Magazine article Diverse Issues in Higher Education

Homespun to Hard-News: As the Longest-Running Vietnamese Newspaper in the United States, the Nguoi Viet Daily News Keeps Immigrants Connected to Their Native Country and Serves as a Guide to American Life

Magazine article Diverse Issues in Higher Education

Homespun to Hard-News: As the Longest-Running Vietnamese Newspaper in the United States, the Nguoi Viet Daily News Keeps Immigrants Connected to Their Native Country and Serves as a Guide to American Life

Article excerpt

During his career as the publisher of a Vietnamese newspaper, Yen Do would frequently buy articles from writers even if he never intended to use them. Why? Because he knew how badly they needed the income. For that reason, Yen would sometimes pay a triple fee to freelance writers. And for the same reason, he typically wouldn't fire the occasional incompetent employee.

Yet today, more than a quarter century after Do founded his newspaper, it continues to thrive. In fact, it is growing at a time when many national mainstream newspapers are bemoaning declining subscription numbers. With a daily circulation of more than 17,000, the California-based Nguoi Viet Daily News is the longest-running Vietnamese newspaper in the country. Nguoi Viet has a staff of 50 and is distributed as far as Australia, France and Russia.

Nguoi Wet, which means "Vietnamese people," offers primarily political and economic news out of Vietnam and Asia. The 60-page paper also includes news from various villages in Vietnam, written by a network of correspondents groomed by Yen and others. Like its ethnic press counterparts, Nguoi Viet offers news not provided by mainstream media outlets. It also includes a section in English once a week, edited by his 39-year-old daughter Anh Do. The section is aimed at a generation that is largely American-born or, like Anh, immigrated when they were young. Loan Do, Yen's wife, oversees classified advertising.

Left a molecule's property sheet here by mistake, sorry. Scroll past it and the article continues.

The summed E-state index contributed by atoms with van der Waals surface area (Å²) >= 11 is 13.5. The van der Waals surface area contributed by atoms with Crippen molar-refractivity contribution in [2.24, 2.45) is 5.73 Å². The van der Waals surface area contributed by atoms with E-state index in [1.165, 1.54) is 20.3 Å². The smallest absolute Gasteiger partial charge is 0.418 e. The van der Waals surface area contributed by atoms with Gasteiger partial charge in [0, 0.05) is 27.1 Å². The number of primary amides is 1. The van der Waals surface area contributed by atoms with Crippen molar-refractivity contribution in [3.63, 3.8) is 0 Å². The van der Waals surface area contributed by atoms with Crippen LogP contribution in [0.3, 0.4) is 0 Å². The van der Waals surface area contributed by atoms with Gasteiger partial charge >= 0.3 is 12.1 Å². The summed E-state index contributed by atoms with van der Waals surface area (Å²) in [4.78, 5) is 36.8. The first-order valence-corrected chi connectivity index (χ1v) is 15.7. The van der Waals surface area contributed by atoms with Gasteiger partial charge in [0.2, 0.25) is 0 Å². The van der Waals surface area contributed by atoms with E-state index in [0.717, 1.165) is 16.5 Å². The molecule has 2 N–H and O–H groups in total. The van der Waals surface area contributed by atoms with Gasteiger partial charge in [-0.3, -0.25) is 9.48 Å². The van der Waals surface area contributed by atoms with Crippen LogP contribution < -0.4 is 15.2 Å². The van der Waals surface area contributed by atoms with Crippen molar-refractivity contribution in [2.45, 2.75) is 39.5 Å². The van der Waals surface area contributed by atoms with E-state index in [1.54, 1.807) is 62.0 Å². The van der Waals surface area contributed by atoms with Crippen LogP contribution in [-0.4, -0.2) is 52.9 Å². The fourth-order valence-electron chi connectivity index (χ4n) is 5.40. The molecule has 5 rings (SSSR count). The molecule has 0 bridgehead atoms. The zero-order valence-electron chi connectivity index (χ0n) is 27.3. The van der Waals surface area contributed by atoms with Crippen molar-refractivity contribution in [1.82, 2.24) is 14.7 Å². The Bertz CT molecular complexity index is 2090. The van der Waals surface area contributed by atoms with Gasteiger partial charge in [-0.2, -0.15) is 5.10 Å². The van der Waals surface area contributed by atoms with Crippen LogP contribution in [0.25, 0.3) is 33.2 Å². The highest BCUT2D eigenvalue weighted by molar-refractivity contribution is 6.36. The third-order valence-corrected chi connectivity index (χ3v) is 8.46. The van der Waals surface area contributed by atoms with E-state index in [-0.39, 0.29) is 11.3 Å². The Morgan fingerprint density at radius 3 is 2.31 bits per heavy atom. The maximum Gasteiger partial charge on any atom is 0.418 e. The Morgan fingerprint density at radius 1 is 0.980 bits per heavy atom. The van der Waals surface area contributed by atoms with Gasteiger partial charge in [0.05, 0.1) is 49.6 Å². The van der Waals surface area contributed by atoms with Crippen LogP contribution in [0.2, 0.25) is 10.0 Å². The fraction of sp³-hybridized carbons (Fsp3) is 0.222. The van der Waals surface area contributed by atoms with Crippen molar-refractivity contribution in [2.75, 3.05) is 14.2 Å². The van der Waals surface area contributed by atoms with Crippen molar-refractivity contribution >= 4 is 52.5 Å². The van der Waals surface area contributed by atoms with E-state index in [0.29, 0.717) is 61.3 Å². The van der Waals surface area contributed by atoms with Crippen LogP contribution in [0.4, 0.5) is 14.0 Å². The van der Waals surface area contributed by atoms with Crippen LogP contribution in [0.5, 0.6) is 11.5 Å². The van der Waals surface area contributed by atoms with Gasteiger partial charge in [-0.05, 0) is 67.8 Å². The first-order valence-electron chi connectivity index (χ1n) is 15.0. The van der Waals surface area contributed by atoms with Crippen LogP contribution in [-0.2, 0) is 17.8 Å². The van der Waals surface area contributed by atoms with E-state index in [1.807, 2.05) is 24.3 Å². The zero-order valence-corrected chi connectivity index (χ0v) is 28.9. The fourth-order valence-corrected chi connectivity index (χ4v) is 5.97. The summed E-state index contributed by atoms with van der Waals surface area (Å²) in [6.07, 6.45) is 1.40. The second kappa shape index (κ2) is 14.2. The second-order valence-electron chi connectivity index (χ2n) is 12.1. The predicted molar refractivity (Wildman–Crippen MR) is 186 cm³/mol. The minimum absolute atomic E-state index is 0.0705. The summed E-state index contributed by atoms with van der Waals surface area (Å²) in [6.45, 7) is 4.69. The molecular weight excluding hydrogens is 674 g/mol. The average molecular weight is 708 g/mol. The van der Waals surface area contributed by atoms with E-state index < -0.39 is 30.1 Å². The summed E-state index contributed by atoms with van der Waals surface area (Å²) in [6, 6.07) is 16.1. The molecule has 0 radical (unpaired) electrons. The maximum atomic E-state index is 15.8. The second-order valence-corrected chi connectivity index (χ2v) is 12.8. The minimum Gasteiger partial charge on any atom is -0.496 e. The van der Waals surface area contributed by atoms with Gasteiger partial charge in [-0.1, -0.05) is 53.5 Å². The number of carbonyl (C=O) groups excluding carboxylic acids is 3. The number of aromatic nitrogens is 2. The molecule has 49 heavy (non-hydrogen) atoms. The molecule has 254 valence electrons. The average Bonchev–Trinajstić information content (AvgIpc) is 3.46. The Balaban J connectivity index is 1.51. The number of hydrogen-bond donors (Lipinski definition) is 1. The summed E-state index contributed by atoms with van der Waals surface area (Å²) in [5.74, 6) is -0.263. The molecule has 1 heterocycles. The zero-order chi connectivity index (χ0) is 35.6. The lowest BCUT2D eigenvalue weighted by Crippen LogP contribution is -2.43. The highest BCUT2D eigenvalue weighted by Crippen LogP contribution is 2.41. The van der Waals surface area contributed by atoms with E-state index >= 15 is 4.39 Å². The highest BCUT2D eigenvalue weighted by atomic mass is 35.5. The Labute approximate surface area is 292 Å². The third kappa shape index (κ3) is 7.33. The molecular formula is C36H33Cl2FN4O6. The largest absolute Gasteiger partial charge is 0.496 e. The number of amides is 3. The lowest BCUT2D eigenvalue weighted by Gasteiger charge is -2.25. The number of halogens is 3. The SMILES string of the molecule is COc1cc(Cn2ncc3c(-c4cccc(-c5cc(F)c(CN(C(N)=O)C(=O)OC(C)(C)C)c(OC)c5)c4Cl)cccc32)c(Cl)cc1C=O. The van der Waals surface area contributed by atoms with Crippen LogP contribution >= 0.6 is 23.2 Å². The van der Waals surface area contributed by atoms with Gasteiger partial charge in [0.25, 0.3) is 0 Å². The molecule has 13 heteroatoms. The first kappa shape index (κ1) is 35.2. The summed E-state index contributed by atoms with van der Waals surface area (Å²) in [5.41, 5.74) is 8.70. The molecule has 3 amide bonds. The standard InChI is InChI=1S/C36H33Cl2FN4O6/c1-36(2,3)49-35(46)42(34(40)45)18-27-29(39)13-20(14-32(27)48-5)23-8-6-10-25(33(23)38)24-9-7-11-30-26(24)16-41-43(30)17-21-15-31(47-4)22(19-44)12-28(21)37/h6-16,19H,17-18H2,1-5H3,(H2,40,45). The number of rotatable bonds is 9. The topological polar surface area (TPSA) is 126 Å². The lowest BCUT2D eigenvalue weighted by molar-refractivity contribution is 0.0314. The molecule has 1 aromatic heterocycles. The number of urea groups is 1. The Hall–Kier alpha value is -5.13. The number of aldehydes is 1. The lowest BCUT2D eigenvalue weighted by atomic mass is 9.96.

A war correspondent in Vietnam for U.S. dailies, Yen fled the country with his wife and children close to the April 1975 fall of Saigon. In an oral history published in 2003, Yen described his life's work as "a calling."

"We have no guidebooks to help us survive," he told interviewer Jeffrey H. Brody, a California State University-Fullerton professor. "I only knew that the refugees had to work together and tolerate each other. I knew that we needed a newspaper. It wasn't easy, but we had no choice."

Yen retired from Nguoi Viet last year. Now 65, he is battling diabetes and kidney disease.

"His whole orientation has been to keep folks informed and help them become good citizens," says Dr. Rick Pullen, dean of the College of Communications at CSU-Fullerton. Pullen has known the Do family for more than a decade. "He has a great appreciation for education, and his impact on Vietnamese Americans is profound."

Bringing a Community Together

During Yen's first three years in the United States, he held 10 different jobs in California and Texas to support his young family. At one point, he hung wallpaper; at another, he was a social worker.

When U.S. officials began allowing tens of thousands of Vietnamese to settle in the country, Yen decided to use his journalism experience to help his countrymen start a new life in America. So in 1978, he began writing and publishing a four-page weekly leaflet in his native language. It featured such how-to's as applying for a driver's license,

shopping at the grocery store and buying a house. In the process, Yen taught newcomers about complexities nonexistent in Vietnam, such as escrow. He even wrote about parent-teacher conferences he'd attended.

At first, Yen commuted 115 miles from his home in San Diego to sell his latest issue on the streets of downtown Los Angeles. There, he reconnected with friends he'd known in Vietnam. They became his first distributors, standing at the doors of Vietnamese churches and pagodas on weekends with Yen's papers attached to the front and back of their clothes.

Yen soon realized that Orange County, which was between his home and LA., was fast becoming the "Little Saigon" for Vietnamese arrivals. So he uprooted his family again and moved there. At first, Yen and his family were among 16 people sharing a two-bedroom apartment. When he eventually rented a house for his family, the garage became the publishing office. There, he manually inked the Vietnamese accent marks after preparing his articles with an IBM Selectric typewriter. …

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